The pantomime continues. Haman’s preening when he suggests the many honours the king should bestow on the one he wants to honour turns to seething rage when he finds that he’s dropped himself into being the one who leads the honouring of the hated Mordecai.
It reads almost like a script from Blackadder.
But the pantomime turns very dark when the tables are turned, and the Jewish people whose lives have been saved inflict the same violence in their enemies as was planned for them. It feels more like revenge then justice. I would have preferred that God’s people show mercy, but part of me can understand the satisfaction of seeing the roles so thoroughly reversed.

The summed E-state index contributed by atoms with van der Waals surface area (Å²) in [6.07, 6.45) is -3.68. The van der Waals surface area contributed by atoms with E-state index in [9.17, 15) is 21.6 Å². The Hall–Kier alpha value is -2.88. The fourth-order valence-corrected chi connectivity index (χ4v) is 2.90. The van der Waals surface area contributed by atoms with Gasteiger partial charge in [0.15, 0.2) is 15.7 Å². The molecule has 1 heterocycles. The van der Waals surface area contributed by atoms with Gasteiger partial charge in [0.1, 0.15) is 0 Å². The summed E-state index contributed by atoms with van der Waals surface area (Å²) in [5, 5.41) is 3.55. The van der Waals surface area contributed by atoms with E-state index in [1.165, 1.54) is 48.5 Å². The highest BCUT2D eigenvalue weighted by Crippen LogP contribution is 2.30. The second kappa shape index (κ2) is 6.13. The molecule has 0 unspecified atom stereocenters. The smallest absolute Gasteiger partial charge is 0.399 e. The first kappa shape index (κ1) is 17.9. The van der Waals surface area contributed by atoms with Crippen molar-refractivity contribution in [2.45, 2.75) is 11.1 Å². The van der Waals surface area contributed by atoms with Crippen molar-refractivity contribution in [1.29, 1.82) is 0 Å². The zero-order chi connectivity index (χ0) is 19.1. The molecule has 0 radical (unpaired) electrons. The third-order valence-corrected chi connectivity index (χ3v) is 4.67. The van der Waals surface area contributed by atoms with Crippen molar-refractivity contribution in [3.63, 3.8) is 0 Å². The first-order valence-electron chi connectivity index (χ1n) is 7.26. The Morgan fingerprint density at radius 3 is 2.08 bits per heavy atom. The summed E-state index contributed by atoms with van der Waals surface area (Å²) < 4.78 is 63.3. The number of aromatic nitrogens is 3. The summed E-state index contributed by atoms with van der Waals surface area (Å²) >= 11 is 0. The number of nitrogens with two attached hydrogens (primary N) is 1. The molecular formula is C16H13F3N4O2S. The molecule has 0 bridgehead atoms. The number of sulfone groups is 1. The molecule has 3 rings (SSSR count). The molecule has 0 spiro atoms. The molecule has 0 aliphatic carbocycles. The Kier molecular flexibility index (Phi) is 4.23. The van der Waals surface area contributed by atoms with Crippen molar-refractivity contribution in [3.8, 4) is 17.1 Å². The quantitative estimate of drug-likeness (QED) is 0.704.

Overall, it’s clear that behind the scenes God is at work to protect his people, through and despite human scheming. Perhaps there’s something godly about just trying to do the right thing in each moment, trusting that God is with us.